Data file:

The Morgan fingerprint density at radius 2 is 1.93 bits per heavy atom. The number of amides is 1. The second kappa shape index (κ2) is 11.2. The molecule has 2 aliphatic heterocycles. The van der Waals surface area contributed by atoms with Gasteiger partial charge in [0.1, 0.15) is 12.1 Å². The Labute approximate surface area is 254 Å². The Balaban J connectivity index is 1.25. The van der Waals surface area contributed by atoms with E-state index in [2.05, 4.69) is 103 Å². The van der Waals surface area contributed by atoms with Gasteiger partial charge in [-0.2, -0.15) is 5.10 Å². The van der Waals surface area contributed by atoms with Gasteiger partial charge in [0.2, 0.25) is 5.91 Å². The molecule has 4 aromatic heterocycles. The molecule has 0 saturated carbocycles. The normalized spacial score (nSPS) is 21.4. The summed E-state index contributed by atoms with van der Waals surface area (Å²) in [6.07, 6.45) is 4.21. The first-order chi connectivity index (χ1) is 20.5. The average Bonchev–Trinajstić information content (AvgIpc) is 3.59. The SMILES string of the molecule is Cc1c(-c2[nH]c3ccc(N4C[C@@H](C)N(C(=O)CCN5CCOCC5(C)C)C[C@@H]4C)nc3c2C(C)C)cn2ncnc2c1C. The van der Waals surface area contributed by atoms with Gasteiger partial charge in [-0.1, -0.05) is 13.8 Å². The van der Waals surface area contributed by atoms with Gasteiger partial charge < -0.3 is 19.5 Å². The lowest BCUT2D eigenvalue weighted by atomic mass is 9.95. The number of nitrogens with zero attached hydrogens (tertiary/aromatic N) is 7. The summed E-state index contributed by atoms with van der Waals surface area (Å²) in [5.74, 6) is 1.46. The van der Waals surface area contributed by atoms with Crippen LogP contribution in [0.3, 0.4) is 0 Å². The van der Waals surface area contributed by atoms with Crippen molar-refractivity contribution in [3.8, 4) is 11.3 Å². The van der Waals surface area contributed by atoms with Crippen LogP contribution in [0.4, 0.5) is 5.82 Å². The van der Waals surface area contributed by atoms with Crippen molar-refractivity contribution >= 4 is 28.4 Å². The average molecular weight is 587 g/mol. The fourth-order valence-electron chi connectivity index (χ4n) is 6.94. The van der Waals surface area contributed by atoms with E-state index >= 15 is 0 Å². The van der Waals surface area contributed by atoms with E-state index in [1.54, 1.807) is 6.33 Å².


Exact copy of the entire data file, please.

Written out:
The Morgan fingerprint density at radius 2 is 1.93 bits per heavy atom. The number of amides is 1. The second kappa shape index (κ2) is 11.2. The molecule has 2 aliphatic heterocycles. The van der Waals surface area contributed by atoms with Gasteiger partial charge in [0.1, 0.15) is 12.1 Å². The Labute approximate surface area is 254 Å². The Balaban J connectivity index is 1.25. The van der Waals surface area contributed by atoms with E-state index in [2.05, 4.69) is 103 Å². The van der Waals surface area contributed by atoms with Gasteiger partial charge in [-0.2, -0.15) is 5.10 Å². The van der Waals surface area contributed by atoms with Gasteiger partial charge in [0.2, 0.25) is 5.91 Å². The molecule has 4 aromatic heterocycles. The molecule has 0 saturated carbocycles. The normalized spacial score (nSPS) is 21.4. The summed E-state index contributed by atoms with van der Waals surface area (Å²) in [6.07, 6.45) is 4.21. The first-order chi connectivity index (χ1) is 20.5. The average Bonchev–Trinajstić information content (AvgIpc) is 3.59. The SMILES string of the molecule is Cc1c(-c2[nH]c3ccc(N4C[C@@H](C)N(C(=O)CCN5CCOCC5(C)C)C[C@@H]4C)nc3c2C(C)C)cn2ncnc2c1C. The van der Waals surface area contributed by atoms with Gasteiger partial charge in [-0.1, -0.05) is 13.8 Å². The van der Waals surface area contributed by atoms with Gasteiger partial charge < -0.3 is 19.5 Å². The lowest BCUT2D eigenvalue weighted by atomic mass is 9.95. The number of nitrogens with zero attached hydrogens (tertiary/aromatic N) is 7. The summed E-state index contributed by atoms with van der Waals surface area (Å²) in [5.74, 6) is 1.46. The van der Waals surface area contributed by atoms with Crippen LogP contribution in [0.3, 0.4) is 0 Å². The van der Waals surface area contributed by atoms with Crippen molar-refractivity contribution in [3.8, 4) is 11.3 Å². The van der Waals surface area contributed by atoms with Crippen LogP contribution in [0.4, 0.5) is 5.82 Å². The van der Waals surface area contributed by atoms with Crippen molar-refractivity contribution >= 4 is 28.4 Å². The average molecular weight is 587 g/mol. The fourth-order valence-electron chi connectivity index (χ4n) is 6.94. The van der Waals surface area contributed by atoms with E-state index >= 15 is 0 Å². The van der Waals surface area contributed by atoms with E-state index in [1.54, 1.807) is 6.33 Å².